Darling, I can make you something now, if you like.
The fridge is empty.
What have you been living on, anyway? I'm surprised you don't have scurvy.
Och, honey It's like someone died.
- Mm.
- Sorry, that was stupid.
That's exactly what it's like.
Like nothing's ever going to be the same again.
Yer man had his chance, and he blew it.
I just can't get used to the fact I'll never see his face again.
"Now my ladder's gone ".
I must lie down where all ladders start, "in the foul rag and bone shop of the heart.
" The only poem I remember from school.
It'll get better.
I promise.
She was strangled using a scarf -- or possibly a soft belt.
No skin under her fingernails and no foreign DNA on her.
There any defensive wounds? No.
Right, so she either knew her attacker, or they surprised her.
Or she passed out.
How similar is this to the Lizzie Kilmuir case? Can you remember? It could be coincidence that the body was found in a lime kiln .
or a copycat, or maybe even someone deliberately wanting you to believe it was Thomas Malone.
One thing that is similar is the victims.
Lizzie and Sally were alike -- both strong willed, and very bright.
But you already knew that.
Can I have a word? I was checking the paperwork on Tosh's transfer.
It appears she withdrew the request -- weeks ago.
She's not going anywhere.
Mum thought I'd find you here.
She wants you to come to our house for some food.
I don't feel like eating, son.
Me, too -- but that won't help.
Drew! Wait! Malone! Drew, what are you doing? Leave him.
I'm talking to you! Why did you have to come back here? Don't get into a fight with him, please! - You just wanted to punish us, didn't you? - Drew! - Didn't you?! Drew! Well, enjoy your freedom, Malone.
Enjoy the sun on your face.
Live every minute like it will be your last -- because you are going back inside! You know, your daughter, she didnae deserve this - .
but you did.
- Bastard! - Agh! - Stop it! Stop it! Get off him.
Get off! Just stop it, the pair of you.
Thomas It's all right, OK? It's OK.
It's all right.
They just followed Thomas down the road, and attacked him.
Who hit who first? The younger man.
He just started shouting and punching him.
I imagine what happened to Sally has .
thrown everyone.
I was listening to you on the radio.
Do you mind me asking what made you phone in in the first place? I didn't like the tone of the interview.
Now, is that because you've always thought that Thomas was innocent? I had my doubts.
Well, then, do you mind me asking why didn't you say that at the time? Nobody asked.
You were never interviewed by the police? No, they said they didn't want to put me under any unnecessary pressure if they didn't need to.
Because you're one of the very, very few people on this island that doesn't think Thomas Malone killed your sister.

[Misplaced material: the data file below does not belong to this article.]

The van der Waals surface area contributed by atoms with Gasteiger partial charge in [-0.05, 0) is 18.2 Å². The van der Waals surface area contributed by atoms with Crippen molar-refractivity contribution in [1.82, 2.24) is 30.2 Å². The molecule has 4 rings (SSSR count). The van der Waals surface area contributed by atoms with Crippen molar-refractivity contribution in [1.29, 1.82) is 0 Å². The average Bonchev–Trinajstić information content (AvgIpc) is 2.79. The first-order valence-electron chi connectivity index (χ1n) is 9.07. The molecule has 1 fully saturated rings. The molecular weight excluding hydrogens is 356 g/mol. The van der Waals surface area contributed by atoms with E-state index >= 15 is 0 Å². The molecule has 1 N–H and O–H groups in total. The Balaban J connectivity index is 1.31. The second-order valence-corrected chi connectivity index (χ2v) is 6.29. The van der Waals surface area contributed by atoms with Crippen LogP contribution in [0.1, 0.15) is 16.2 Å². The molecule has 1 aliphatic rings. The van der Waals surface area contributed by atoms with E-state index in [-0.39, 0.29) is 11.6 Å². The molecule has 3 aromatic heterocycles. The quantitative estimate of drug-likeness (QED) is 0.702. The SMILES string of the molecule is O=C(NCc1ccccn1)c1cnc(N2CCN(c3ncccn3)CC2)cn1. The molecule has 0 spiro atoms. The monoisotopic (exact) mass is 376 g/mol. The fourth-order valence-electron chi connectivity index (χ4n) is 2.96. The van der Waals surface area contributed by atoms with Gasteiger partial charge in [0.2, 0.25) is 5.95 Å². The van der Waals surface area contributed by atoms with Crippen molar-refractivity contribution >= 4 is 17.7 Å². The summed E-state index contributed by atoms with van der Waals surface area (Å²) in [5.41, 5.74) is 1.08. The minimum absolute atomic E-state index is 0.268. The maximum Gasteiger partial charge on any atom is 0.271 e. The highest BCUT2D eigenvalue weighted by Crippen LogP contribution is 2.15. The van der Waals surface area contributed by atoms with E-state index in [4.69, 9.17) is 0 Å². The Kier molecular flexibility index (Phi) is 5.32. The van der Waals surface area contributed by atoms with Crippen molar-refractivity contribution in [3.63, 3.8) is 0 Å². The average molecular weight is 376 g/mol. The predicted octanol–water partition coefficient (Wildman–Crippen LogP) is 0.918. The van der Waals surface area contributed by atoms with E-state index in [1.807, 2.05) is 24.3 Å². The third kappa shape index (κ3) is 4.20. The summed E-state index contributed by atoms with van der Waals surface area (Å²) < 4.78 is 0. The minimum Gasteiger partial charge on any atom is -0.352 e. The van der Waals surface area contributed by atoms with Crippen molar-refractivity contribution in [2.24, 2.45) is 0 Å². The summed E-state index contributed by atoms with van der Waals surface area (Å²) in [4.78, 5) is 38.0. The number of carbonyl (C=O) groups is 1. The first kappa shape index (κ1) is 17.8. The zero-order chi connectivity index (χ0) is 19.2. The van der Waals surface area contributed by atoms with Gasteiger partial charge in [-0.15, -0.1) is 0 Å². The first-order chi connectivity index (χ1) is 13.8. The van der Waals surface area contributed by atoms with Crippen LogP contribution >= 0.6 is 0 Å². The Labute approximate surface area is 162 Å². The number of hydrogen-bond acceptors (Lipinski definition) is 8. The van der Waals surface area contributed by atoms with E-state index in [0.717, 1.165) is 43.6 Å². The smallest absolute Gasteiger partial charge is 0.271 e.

There are very few people on the island who actually knew my sister.
So, how do you want to play this? If we don't charge Alan Killick with common assault, it'll be open season on Malone.
He was provoked.
We've got about a dozen witnesses saying he wasn't.
Give him a conditional caution.
If it happens again it counts as a charge.
And what about Drew McColl? Come on, Drew.
I'm going to give you lift home.
Do you still miss Fran? I still have bad days, every now and then.
My Eileen killed herself.
- You probably heard that.
- Mm-hm.
Sally always blamed me.
She never said it, but it was there.
Felt I didn't threat her depression seriously.
Now I've lost 'em both.
Never take your daughter for granted, Jimmy.
Don't let her slip away.
Molly was checking the town centre CCTV from the night Sally went missing.
There he is, getting a takeaway at midnight.
Alan Killick.
According to Donna, he was home by 11:00.
Then this.
Either he decided he wasn't hungry or he was deliberately trying to give himself an alibi.
All right, check the Taj.
See what they remember.
See if he went anywhere else.
Any news on that ticket stub? First attempt failed to get a usable print.
They said they'd have another go, but it's not looking good.
Also, I checked Gail Callahan's phone records.
The call between her and Thomas Malone on the night Sally went missing lasted no more than three minutes -- so she's either telling porkies or she's "misremembered".
Right, don't stay too late.
I've withdrawn my transfer request.
I just I don't feel ready yet.
I didn't want to tell you.
I thought you'd think I was a bit .
I think whatever decision you made, either to stay or go, it was going to be hard.
I'm just glad you're staying.
Go on! - Where are you, Thomas? Come on.
- You're dead! Get the fuck out of my house! It wasn't me! It wasn't me! Take a good look, Malone.
This is where we're going to bury you -- if you don't admit what you did.
It wasnae me.
Just say it.
SAY IT! It wasnae It wasnae me.
Bury him.